Costa Rica - History
Costa Rican history attests to an earlier era of political turbulence and power struggles, particularly in the nineteenth century when the wealth of the so-called coffee barons gave them a virtual monopoly on political power. The country has experienced the effects of dictatorships, wars, and divisive internal turmoil. But the swing to representative political institutions, which began in 1889, has persisted - except for brief detours - into the late twentieth century. The most notable of these exceptions were a 30-month period of dictatorial rule that began in 1917 and a short but bloody revolution that erupted after the disputed 194 presidential election, a political event that temporarily divided the country as none had before it.
In 1502, on his fourth and last voyage to the New World, Christopher Columbus made the first European landfall in the area. Settlement of Costa Rica began in 1522. For nearly 3 centuries, Spain administered the region as part of the Captaincy General of Guatemala under a military governor. The Spanish optimistically called the country "Rich Coast." Finding little gold or other valuable minerals in Costa Rica, however, the Spanish turned to agriculture.
The small landowners' relative poverty, the lack of a large indigenous labor force, the population's ethnic and linguistic homogeneity, and Costa Rica's isolation from the Spanish colonial centers in Mexico and the Andes all contributed to the development of an autonomous and individualistic agrarian society. An egalitarian tradition also arose. This tradition survived the widened class distinctions brought on by the 19th-century introduction of banana and coffee cultivation and consequent accumulations of local wealth.
Costa Rica joined other Central American provinces in 1821 in a joint declaration of independence from Spain. Although the newly independent provinces formed a Federation, border disputes broke out among them, adding to the region's turbulent history and conditions. Costa Rica's northern Guanacaste Province was annexed from Nicaragua in one such regional dispute. In 1838, long after the Central American Federation ceased to function in practice, Costa Rica formally withdrew and proclaimed itself sovereign.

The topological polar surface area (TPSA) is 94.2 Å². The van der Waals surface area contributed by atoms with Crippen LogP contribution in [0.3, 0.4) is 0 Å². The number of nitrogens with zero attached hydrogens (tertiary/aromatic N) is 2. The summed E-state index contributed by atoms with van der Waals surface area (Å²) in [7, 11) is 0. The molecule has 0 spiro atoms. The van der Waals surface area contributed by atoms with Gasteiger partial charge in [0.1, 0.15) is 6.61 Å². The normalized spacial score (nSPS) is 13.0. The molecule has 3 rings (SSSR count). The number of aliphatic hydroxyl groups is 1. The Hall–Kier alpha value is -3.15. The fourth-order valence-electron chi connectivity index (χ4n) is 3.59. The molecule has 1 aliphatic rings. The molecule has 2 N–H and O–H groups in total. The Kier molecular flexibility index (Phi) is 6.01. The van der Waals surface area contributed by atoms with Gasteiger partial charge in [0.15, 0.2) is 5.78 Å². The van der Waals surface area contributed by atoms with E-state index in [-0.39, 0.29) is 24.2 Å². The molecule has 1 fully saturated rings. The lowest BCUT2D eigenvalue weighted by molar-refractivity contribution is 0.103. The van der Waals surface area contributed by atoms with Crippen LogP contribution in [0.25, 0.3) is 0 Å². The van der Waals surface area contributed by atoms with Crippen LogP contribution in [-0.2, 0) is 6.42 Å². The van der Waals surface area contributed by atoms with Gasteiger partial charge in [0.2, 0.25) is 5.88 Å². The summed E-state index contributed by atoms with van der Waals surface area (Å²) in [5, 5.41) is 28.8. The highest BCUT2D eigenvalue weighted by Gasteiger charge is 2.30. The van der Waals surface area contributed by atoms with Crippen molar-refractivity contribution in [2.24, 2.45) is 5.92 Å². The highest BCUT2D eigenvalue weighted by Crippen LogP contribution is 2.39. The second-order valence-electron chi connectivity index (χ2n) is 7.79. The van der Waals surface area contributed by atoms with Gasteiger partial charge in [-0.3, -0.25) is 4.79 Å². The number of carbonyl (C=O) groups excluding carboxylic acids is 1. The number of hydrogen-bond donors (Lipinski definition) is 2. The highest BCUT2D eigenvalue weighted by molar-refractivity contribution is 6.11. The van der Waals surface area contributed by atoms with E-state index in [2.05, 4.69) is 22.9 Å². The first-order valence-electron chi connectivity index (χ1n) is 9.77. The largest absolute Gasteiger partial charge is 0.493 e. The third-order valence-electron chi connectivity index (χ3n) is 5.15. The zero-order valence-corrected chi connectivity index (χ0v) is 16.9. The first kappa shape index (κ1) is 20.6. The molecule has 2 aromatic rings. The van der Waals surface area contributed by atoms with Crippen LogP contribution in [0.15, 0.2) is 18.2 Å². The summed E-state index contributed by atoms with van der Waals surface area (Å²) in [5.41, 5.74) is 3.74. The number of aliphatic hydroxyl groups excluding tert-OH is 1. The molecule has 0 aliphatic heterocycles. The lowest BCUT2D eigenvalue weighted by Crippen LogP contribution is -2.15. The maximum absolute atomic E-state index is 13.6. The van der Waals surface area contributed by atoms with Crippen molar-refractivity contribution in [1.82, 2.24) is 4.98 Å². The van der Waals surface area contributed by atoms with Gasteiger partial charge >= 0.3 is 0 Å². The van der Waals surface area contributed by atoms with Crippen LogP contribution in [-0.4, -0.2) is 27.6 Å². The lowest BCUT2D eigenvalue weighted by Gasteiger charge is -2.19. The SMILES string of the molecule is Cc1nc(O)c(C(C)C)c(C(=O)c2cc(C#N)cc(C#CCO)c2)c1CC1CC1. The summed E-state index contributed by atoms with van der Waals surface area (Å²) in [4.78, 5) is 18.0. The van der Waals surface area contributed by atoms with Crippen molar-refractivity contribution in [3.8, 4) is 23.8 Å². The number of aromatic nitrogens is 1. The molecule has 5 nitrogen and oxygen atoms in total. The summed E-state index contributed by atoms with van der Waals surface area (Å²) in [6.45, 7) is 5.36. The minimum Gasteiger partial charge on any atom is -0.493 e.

An era of peaceful democracy in Costa Rica began in 1899 with elections considered the first truly free and honest ones in the country's history. This began a trend that continued until today with only two lapses: in 1917-19, Federico Tinoco ruled as a dictator, and, in 1948, Jose Figueres led an armed uprising in the wake of a disputed presidential election.
With more than 2,000 dead, the 44-day civil war resulting from this uprising was the bloodiest event in 20th-century Costa Rican history, but the victorious junta drafted a constitution guaranteeing free elections with universal suffrage and the abolition of the military. In 1949, Costa Rica dissolved its armed forces and Figueres became a national hero. He won the first election under the new constitution in 1953. Since then, Costa Rica has held 15 presidential elections, the latest in 2010.
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